The study provides valuable input into the debate over the assessment of loss and the use of expert witnesses in arbitration.
Awarding damages in international arbitration is one of the most challenging and intriguing issues. Tribunals often do not have enough specific knowledge and rely on submissions of disputing parties and expert witnesses. How wide is the gap in assessing loss and damages between claimants and respondents in international arbitration? How much of a difference do damages experts make? What are the most common criticisms levelled by tribunals and how does this influence the amount they award in damages? How gender diverse is the pool of expert witnesses?
These were some of the questions addressed in analysis of 180 International Chamber of Commerce (ICC) Arbitral Tribunal awards, which was carried out by researchers from Queen Mary University of London’s School of International Arbitration. The awards cover a larger number of claims. The PwC-sponsored study provides valuable input into the debate over the assessment of loss and the use of expert witnesses in arbitration. The study of ICC awards was conducted by Dr Cornelis (Jaap) Baaij and a team of CCLS students in Paris and was under the leadership of Professor Loukas Mistelis who was director of the Queen Mary School of International Arbitration until the summer of 2019. Looking at the findings and their implications, the report has highlighted four key points for consideration by parties involved in arbitration proceedings.
Mind the gap: The study highlights a significant gap in the assessment of loss between claimants and respondents. Respondents quantify damages at an average of only 12% of the amount claimed. With parties poles apart, the burden falls on tribunals to navigate a path through the opposing positions. At 53% of the amount claimed, the average amount awarded by tribunals might seem to indicate that tribunals more or less split the difference. Yet behind this average figure is a massive spread, with commercial arbitration tribunals often coming out at either end (0% or 100%).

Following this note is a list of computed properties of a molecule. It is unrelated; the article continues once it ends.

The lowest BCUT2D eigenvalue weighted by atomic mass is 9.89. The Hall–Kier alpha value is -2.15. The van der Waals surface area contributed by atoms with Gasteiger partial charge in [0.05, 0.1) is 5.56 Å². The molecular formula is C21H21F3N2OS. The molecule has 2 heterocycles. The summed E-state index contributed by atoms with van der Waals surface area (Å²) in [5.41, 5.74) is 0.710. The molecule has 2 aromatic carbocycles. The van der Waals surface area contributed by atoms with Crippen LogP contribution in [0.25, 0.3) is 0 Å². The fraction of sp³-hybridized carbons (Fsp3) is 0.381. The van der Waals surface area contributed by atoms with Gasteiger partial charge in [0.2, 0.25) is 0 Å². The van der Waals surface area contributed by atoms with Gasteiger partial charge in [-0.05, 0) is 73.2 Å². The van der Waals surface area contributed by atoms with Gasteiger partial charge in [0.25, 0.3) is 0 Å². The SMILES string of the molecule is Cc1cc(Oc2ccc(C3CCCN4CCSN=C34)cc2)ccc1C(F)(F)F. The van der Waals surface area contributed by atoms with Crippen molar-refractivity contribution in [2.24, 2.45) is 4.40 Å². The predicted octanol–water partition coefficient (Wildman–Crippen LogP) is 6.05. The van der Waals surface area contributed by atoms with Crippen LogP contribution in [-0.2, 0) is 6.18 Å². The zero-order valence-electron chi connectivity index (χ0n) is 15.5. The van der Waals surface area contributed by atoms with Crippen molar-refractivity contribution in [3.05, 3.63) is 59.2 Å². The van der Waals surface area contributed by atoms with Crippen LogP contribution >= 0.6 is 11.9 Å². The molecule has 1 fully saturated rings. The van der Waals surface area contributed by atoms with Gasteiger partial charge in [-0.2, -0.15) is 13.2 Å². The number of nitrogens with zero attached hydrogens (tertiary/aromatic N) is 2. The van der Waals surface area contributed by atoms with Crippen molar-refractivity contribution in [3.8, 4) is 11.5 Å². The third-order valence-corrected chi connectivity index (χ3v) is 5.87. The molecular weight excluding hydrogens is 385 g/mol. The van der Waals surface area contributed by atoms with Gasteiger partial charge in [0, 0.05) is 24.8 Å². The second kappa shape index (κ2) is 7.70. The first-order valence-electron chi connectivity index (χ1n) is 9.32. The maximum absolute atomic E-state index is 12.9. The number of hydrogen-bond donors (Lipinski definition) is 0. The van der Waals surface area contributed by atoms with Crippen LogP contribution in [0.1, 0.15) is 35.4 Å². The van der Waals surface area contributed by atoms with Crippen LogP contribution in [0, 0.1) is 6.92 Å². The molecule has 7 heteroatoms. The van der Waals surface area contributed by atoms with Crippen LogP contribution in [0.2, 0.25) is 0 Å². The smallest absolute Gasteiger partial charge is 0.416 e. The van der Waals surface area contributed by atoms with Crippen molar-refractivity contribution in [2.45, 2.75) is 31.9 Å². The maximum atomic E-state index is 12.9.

Tribunal criticism: By far the most common complaint is a lack of evidence, followed by wrong or unconvincing underlying assumptions and speculative claims. The fact these are the top three is unsurprising. What’s more interesting is that these criticisms are levelled in more than half (51%) of cases. And where there is this kind of pushback, awards are much lower on average than when there is not.
Experts arms race: The tipping point, at which claimants are more likely than not to use an expert, is for claims for loss of between $10 million and $25 million. In those cases where the claimant appointed an expert, the analysis shows that the respondent fared significantly better when also appointing an expert.
Lack of diversity in experts as well as tribunals: Only 11% of experts are women. And the lack of gender balance is mirrored in other areas such as ethnicity. Lack of diversity not only reduces the available talent pool: it could also raise questions about the potential for unconscious biases within arbitration.
Ian Clemmence, PwC says "PwC is delighted once again to support research performed by Queen Mary University of London (‘QMUL’), aiming to further debate and research in the field of international arbitration. This study is in an area of particular interest to PwC, examining trends in the award of damages in commercial arbitration. We are privileged that the ICC has provided such access, which we believe makes it the first of its kind in the field of commercial arbitration. We look forward to engaging with the arbitration community in debate around issues."
Professor Loukas Mistelis says “it has been a great pleasure to work again with PwC which sponsored also the 2006, 2008 and 2013 QMUL surveys. This is a study or research report rather than a survey and is based on this unique opportunity to access unpublished ICC awards with a damages section. Given this unique insight we feel that the report provides an unparalleled academic study with significant practical relevance. We expect that it will enhance the understanding of damages issues and be a springboard for further similar studies."
Read the Queen Mary and PwC Study of Damages in ICC Arbitral Awards [PDF 2,988KB].